In Memoriam: Professor Emeritus Richard Randolph

August 09, 2018

By Professor Emerita Susan Harding 

We fondly remember Dr. Richard R. Randolph, professor emeritus in the Anthropology Department at UC Santa Cruz.

Richard R. Randolph, professor emeritus in the Anthropology Department at UC Santa Cruz, died on July 30, 2018, at age 83.

Randolph was a member the founding faculty of UCSC in 1965. In addition, he was a founding member of the campus’ first college, Cowell College, and the Anthropology Board of Studies.

He served as the third Provost of Cowell in 1974-77 and chaired the Board of Studies in Anthropology from 1987-90. His leadership and tireless efforts during the late 1980s were crucial to the establishment of the graduate program in anthropology in 1991. He served as the program’s graduate director (on recall a year after he retired) from 1992-95.

Randolph was born in 1935 in San Francisco and graduated from high school in Oroville, California. He attended UC Berkeley, where he majored in anthropology and earned his Ph.D. in 1963. From 1963 to 1965, he was Assistant Professor of Anthropology at Rice University.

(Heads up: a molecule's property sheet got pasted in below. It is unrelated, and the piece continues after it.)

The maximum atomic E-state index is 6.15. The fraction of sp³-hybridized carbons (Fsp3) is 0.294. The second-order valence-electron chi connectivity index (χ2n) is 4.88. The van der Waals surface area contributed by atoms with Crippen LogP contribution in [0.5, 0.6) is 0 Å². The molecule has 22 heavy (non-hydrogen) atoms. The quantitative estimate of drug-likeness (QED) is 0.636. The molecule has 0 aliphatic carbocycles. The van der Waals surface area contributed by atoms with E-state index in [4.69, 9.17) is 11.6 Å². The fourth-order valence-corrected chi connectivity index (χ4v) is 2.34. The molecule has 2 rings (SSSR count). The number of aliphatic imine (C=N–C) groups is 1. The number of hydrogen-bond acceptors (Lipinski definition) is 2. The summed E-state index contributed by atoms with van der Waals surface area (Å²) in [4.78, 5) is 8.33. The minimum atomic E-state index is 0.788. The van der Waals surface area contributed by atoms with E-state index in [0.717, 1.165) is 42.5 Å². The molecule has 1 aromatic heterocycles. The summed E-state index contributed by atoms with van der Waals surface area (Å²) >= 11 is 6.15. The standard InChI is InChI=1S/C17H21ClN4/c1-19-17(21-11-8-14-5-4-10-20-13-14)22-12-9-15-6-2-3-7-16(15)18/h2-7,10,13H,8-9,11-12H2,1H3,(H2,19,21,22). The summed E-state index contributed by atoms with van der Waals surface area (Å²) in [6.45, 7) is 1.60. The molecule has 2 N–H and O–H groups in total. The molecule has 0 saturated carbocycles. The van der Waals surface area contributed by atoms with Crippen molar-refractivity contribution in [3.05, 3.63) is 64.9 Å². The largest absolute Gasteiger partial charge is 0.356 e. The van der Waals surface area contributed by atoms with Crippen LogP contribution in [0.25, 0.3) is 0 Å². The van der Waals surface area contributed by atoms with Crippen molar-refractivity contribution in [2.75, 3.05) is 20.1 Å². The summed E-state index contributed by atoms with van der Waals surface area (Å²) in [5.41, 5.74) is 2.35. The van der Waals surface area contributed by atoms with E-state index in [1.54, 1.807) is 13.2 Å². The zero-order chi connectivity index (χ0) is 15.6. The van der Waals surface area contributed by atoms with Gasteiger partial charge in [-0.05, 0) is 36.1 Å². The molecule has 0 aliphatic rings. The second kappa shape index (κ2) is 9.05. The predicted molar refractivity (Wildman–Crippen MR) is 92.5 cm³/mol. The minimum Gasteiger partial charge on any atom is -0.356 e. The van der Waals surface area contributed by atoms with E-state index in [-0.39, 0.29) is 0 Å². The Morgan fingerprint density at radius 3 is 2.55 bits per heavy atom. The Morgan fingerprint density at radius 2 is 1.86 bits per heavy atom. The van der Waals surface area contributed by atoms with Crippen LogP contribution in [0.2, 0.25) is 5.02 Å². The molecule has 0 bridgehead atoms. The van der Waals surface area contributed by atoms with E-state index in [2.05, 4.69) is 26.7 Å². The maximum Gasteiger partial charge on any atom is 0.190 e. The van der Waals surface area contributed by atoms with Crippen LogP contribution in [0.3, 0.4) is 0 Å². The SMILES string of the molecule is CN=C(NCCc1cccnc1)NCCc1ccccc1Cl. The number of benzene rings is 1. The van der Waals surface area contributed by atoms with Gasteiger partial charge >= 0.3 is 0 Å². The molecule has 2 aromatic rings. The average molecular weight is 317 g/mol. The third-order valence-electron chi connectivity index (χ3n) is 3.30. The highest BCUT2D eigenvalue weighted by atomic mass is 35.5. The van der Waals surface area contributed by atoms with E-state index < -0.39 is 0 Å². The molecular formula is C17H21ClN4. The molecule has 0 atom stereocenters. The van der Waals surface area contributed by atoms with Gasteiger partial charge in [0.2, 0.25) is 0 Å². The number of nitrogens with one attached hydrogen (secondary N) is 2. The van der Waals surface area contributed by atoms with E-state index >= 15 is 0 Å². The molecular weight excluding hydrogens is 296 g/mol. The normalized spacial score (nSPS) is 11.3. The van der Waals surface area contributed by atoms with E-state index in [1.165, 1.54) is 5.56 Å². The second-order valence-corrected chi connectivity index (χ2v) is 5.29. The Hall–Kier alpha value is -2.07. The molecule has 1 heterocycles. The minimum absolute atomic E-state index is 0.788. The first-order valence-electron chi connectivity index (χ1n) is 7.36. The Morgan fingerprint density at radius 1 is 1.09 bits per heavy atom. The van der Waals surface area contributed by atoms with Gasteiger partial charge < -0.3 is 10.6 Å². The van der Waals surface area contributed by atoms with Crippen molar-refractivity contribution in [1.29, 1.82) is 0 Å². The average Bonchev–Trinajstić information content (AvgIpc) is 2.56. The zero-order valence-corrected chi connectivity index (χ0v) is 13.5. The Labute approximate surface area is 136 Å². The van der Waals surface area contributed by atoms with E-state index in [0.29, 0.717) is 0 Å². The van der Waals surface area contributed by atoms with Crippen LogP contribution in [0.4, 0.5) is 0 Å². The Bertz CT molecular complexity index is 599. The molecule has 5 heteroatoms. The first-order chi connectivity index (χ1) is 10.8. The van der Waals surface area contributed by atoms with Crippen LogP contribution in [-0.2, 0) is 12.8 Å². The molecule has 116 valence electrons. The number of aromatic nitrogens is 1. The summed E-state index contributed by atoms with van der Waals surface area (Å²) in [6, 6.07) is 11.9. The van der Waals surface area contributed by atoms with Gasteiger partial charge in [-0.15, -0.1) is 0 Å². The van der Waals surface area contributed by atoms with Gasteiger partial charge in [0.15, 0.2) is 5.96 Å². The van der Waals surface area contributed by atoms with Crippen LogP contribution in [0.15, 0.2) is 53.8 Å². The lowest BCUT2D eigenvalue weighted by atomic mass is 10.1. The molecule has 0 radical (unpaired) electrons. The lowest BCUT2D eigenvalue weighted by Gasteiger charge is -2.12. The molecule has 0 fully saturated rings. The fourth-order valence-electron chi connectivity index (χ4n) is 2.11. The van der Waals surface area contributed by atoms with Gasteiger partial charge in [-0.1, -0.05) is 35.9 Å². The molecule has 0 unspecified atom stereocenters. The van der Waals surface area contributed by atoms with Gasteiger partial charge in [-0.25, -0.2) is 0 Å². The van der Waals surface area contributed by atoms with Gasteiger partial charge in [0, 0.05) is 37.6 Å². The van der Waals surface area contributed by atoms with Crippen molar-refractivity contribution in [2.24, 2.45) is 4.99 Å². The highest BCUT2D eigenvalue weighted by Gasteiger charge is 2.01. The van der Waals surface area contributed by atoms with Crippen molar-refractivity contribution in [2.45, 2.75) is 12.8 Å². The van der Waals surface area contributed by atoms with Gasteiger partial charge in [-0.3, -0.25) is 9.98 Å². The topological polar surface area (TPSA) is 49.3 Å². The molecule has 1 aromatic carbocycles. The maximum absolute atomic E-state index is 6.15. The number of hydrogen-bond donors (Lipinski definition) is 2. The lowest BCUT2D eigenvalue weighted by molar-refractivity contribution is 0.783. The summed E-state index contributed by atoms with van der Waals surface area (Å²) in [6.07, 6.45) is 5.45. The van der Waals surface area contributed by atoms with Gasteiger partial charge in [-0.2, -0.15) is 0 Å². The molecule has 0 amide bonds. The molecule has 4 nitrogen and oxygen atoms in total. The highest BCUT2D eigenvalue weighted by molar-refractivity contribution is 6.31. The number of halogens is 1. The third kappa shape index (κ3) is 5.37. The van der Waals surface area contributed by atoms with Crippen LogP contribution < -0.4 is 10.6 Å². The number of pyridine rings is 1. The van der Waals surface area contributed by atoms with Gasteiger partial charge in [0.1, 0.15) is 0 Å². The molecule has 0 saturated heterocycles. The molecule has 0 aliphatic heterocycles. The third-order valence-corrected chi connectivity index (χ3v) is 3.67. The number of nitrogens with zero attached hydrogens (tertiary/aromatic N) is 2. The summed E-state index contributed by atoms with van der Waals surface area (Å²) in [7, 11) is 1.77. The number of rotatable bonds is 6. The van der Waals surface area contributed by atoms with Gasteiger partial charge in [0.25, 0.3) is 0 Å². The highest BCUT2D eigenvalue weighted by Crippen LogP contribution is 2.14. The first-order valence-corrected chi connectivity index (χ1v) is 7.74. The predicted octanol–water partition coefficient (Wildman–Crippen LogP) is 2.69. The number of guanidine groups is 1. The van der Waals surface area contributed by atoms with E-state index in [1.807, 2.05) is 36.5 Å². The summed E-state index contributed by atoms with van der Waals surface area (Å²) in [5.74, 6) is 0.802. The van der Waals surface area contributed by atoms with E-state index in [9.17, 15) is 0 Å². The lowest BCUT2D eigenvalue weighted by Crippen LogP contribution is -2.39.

Randolph carried out his doctoral research among the Qdiirat Bedouin in Israel. His work focused on Bedouin social structure and the dramatic changes it was undergoing in the mid-20th century, particularly in relation to Israeli land and resettlement policies. He also focused on the meaning of gender differences in Bedouin culture, which he wrote about in a volume he introduced and co-edited with David Schneider and May Diaz, Dialectics and Gender: Anthropological Approaches (1988).

More recently, he carried out a research project on the Americanization of California and the symbolic architecture of the state. He examined conceptions of authority, the law, and the dominance of white, American, largely Protestant values through the architecture of California's county courthouses.

Randolph was a dedicated teacher and mentor of students throughout his time at UCSC. In addition to teaching the introductory course in Anthropology and co-teaching the Cowell College core course for many years, he taught courses on culture theory, ethnography, peoples and cultures of the Middle East, the idea of imagination in Western tradition, and civic authority in California.

In 2004, the Department of Anthropology established the Richard Randolph Award in recognition of his invaluable role as a founding faculty member of the Department and his leadership in initiating the graduate program in anthropology. The Award is given each year for the best graduate student essay based doctoral fieldwork or lab research.

Randolph is survived by his wife, Joan, their children, Matt, Debora, Robert and Laura, and their grandchildren, Kalina and Louis. In lieu of flowers, the family requests memorial donations be made to the Richard Randolph Award by clicking here.

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